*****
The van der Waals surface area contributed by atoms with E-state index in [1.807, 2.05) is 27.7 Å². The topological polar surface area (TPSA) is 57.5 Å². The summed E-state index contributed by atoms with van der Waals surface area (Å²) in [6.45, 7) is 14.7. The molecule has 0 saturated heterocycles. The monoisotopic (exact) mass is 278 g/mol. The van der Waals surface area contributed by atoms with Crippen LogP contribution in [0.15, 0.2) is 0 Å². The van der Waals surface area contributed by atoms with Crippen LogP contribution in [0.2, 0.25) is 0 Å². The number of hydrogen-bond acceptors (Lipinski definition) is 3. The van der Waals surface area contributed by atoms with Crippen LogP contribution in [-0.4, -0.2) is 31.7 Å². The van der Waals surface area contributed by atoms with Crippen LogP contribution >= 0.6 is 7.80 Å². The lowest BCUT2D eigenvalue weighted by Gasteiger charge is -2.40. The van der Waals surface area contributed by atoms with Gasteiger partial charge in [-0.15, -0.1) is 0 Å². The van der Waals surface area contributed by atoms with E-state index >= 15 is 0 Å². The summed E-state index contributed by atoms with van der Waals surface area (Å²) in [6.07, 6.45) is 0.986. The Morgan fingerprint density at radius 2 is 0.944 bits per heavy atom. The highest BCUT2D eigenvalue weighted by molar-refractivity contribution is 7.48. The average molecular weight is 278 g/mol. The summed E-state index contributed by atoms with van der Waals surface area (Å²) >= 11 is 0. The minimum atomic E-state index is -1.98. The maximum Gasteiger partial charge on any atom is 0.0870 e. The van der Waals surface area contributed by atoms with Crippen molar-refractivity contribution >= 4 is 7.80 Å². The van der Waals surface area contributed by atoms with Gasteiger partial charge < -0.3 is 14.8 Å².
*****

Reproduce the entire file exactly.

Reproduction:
The van der Waals surface area contributed by atoms with E-state index in [1.807, 2.05) is 27.7 Å². The topological polar surface area (TPSA) is 57.5 Å². The summed E-state index contributed by atoms with van der Waals surface area (Å²) in [6.45, 7) is 14.7. The molecule has 0 saturated heterocycles. The monoisotopic (exact) mass is 278 g/mol. The van der Waals surface area contributed by atoms with Crippen LogP contribution in [0.15, 0.2) is 0 Å². The van der Waals surface area contributed by atoms with Crippen LogP contribution in [0.2, 0.25) is 0 Å². The number of hydrogen-bond acceptors (Lipinski definition) is 3. The van der Waals surface area contributed by atoms with Crippen LogP contribution in [-0.4, -0.2) is 31.7 Å². The van der Waals surface area contributed by atoms with Crippen LogP contribution >= 0.6 is 7.80 Å². The lowest BCUT2D eigenvalue weighted by Gasteiger charge is -2.40. The van der Waals surface area contributed by atoms with Gasteiger partial charge in [-0.15, -0.1) is 0 Å². The van der Waals surface area contributed by atoms with E-state index >= 15 is 0 Å². The summed E-state index contributed by atoms with van der Waals surface area (Å²) in [6.07, 6.45) is 0.986. The Morgan fingerprint density at radius 2 is 0.944 bits per heavy atom. The highest BCUT2D eigenvalue weighted by molar-refractivity contribution is 7.48. The average molecular weight is 278 g/mol. The summed E-state index contributed by atoms with van der Waals surface area (Å²) >= 11 is 0. The minimum atomic E-state index is -1.98. The maximum Gasteiger partial charge on any atom is 0.0870 e. The van der Waals surface area contributed by atoms with Crippen molar-refractivity contribution >= 4 is 7.80 Å². The van der Waals surface area contributed by atoms with Gasteiger partial charge < -0.3 is 14.8 Å².